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Foreign Banks in Eastern Europe: Mode of Entry and Effects on Bank Interest Rates

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  • Claeys, Sophie
  • Hainz, Christa

Abstract

Credit markets in many Eastern European countries are now dominated by foreign-owned banks. We analyze the development for foreign ownership and its impact on lending rate in ten Eastern European countries between 1995 and 2003. Currently, the majority of loans from foreign banks is granted by acquired banks. The presence of foreign acquired banks as measured by their relative number among the banks in our dataset increased somewhat slower than that of foreign de novo banks. However, since market entry through acquisition allows acquiring a credit portfolio and a customer base, acquired banks were able to expand their market share much faster than the foreign de novo banks. Our results also show that the interest rate decreased after foreign bank entry. Moreover, while the reduction in interest rates of domestic banks is more pronounced in the case of foreign entry through a de novo investment, foreign de novo banks charge higher interest rates than foreign acquired banks.

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Bibliographic Info

Paper provided by Free University of Berlin, Humboldt University of Berlin, University of Bonn, University of Mannheim, University of Munich in its series Discussion Paper Series of SFB/TR 15 Governance and the Efficiency of Economic Systems with number 95.

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Date of creation: Feb 2006
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Handle: RePEc:trf:wpaper:95

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Keywords: SME; Banking; Foreign Entry; Mode of Entry; Interest Rate;

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References

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  1. Martinez Peria, Maria Soledad & Mody, Ashoka, 2004. "How Foreign Participation and Market Concentration Impact Bank Spreads: Evidence from Latin America," Journal of Money, Credit and Banking, Blackwell Publishing, vol. 36(3), pages 511-37, June.
  2. Demirguc-Kunt, Asli & Huizinga, Harry, 1998. "Determinants of commercial bank interest margins and profitability : some international evidence," Policy Research Working Paper Series 1900, The World Bank.
  3. Giannetti, Mariassunta & Ongena, Steven, 2005. "Financial Integration and Entrepreneurial Activity: Evidence from Foreign Bank Entry in Emerging Markets," CEPR Discussion Papers 5151, C.E.P.R. Discussion Papers.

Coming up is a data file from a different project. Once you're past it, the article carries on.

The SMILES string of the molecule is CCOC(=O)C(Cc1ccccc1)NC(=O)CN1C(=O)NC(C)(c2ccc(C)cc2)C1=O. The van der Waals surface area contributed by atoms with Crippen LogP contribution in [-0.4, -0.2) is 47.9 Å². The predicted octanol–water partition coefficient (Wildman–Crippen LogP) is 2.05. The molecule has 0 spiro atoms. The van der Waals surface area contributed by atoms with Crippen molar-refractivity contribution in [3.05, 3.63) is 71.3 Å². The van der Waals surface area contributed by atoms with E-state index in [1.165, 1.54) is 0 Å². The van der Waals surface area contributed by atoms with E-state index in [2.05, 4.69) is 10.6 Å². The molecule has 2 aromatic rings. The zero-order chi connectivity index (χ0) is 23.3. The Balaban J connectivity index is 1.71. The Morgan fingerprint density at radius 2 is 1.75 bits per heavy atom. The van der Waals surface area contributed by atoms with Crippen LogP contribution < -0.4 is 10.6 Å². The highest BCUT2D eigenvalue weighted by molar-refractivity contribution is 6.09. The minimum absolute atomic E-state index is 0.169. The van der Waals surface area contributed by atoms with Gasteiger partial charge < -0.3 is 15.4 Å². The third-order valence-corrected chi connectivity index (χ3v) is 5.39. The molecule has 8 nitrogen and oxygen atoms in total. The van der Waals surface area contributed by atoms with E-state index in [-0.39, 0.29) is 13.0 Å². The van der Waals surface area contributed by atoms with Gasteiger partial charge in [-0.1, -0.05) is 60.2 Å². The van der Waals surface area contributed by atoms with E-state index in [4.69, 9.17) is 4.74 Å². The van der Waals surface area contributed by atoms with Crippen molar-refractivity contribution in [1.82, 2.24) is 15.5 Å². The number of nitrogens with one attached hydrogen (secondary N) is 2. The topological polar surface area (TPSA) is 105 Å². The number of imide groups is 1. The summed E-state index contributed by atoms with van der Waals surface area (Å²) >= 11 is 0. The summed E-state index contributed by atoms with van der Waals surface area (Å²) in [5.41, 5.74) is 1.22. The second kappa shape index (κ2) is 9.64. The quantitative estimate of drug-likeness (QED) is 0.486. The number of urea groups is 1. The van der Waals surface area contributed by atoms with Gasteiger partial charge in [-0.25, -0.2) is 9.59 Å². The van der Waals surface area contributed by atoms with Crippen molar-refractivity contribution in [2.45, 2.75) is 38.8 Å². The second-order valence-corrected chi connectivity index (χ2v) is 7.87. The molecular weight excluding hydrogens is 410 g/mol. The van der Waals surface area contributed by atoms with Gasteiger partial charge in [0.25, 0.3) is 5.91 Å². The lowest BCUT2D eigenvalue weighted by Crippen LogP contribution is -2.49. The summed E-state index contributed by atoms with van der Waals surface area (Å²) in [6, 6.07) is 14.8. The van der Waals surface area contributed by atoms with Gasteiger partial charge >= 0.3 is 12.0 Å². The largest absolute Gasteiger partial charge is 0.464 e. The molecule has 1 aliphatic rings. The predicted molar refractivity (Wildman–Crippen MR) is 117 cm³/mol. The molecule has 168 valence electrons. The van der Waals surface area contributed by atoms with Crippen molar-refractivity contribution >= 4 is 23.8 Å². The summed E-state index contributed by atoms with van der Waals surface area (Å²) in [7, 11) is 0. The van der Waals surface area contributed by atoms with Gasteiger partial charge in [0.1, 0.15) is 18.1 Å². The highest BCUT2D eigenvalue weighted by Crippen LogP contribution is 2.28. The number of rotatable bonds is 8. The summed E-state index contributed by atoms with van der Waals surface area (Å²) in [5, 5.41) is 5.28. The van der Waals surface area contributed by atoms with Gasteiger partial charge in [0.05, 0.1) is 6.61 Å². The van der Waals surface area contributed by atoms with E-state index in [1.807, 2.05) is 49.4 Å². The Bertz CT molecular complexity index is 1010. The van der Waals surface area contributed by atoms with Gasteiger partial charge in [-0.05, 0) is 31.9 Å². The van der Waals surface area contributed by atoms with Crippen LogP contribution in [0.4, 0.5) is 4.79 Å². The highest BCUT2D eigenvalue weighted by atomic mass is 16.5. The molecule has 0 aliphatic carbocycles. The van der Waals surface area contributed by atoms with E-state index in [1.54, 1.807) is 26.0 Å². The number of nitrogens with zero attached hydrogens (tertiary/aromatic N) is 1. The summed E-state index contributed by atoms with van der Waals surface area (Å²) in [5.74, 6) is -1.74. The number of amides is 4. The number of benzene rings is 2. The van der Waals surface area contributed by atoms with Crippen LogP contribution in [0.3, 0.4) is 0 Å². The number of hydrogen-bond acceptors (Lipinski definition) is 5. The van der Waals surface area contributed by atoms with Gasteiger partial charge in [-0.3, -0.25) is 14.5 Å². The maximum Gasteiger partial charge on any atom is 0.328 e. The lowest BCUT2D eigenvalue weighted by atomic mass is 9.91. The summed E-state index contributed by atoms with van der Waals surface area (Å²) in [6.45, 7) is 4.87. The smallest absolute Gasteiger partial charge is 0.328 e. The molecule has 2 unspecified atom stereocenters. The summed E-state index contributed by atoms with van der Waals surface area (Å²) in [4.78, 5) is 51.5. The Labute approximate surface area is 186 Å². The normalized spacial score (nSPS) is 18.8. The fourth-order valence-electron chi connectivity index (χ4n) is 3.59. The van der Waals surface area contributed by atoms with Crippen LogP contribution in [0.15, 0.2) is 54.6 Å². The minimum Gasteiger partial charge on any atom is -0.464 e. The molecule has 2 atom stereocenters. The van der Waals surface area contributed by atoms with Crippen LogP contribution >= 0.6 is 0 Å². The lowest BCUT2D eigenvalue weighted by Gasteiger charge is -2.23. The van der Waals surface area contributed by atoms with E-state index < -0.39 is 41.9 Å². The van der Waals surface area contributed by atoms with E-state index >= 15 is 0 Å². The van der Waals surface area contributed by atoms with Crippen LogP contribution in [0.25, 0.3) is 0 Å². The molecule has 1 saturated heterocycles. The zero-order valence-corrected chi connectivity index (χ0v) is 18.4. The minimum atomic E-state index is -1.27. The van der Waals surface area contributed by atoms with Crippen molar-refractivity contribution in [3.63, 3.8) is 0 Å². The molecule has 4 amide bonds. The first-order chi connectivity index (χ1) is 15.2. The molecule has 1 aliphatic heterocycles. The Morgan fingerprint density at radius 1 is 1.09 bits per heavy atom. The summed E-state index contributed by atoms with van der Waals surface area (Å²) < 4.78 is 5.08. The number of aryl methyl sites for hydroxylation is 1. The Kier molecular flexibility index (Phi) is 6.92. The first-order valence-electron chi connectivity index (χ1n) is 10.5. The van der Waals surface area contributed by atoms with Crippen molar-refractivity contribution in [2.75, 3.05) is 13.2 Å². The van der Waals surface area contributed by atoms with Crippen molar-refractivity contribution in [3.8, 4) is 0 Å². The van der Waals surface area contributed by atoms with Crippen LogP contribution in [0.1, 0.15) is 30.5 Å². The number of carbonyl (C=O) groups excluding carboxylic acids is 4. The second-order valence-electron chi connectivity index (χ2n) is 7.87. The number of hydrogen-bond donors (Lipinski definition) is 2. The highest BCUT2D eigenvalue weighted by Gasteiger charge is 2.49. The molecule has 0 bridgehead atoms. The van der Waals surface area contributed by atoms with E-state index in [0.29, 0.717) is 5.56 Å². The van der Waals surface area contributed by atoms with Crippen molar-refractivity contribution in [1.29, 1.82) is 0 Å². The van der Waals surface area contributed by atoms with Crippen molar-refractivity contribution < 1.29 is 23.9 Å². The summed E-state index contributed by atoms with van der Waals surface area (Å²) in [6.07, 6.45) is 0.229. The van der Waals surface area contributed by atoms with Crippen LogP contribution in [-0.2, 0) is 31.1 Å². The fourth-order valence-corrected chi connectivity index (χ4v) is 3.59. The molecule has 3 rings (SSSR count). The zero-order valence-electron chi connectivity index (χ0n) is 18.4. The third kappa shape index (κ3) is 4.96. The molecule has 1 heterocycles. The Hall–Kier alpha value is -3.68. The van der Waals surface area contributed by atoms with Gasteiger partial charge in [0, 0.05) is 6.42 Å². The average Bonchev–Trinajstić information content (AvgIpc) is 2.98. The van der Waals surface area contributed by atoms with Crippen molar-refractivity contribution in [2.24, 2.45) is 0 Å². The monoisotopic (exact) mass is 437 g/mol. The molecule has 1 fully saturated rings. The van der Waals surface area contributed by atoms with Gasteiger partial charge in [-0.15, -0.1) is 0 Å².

4. Majnoni, Giovanni & Shankar, Rashmi & Varhegyi, Eva, 2003. "The dynamics of foreign bank ownership - evidence from Hungary," Policy Research Working Paper Series 3114, The World Bank.
  5. John Bonin & Iftekhar Hasan & Paul Wachtel, 2013. "Banking in Transition Countries," Wesleyan Economics Working Papers 2013-008, Wesleyan University, Department of Economics.
  6. Claessens, Stijn & Demirguc-Kunt, Asl[iota] & Huizinga, Harry, 2001. "How does foreign entry affect domestic banking markets?," Journal of Banking & Finance, Elsevier, vol. 25(5), pages 891-911, May.
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Cited by:
  1. Jeon, Bang & Olivero, María & Wu, Ji, 2012. "Multinational Banking and the International Transmission of Financial Shocks: Evidence from Foreign Bank Subsidiaries," School of Economics Working Paper Series 2012-2, LeBow College of Business, Drexel University.
  2. Daniel Badulescu & Nicolae Petria, 2010. "Have The Recent Crisis Affected Foreign Banks’ Positions In Central And Eastern Europe? (I – General Overview)," Annals of Faculty of Economics, University of Oradea, Faculty of Economics, vol. 1(1), pages 406-411, July.
  3. Christophe J. Godlewski & Ydriss Ziane, 2008. "How many banks does it take to lend? Empirical evidence from Europe," Working Papers of LaRGE Research Center 2008-11, Laboratoire de Recherche en Gestion et Economie (LaRGE), Université de Strasbourg.
  4. Haselmann, Rainer, 2006. "Strategies of foreign banks in transition economies," Emerging Markets Review, Elsevier, vol. 7(4), pages 283-299, December.
  5. Bang Nam Jeon & Maria Pia Olivero & Ji Wu, 2013. "Multinational Banking and Financial Contagion: Evidence from Foreign Bank Subsidiaries," Working Papers 052013, Hong Kong Institute for Monetary Research.

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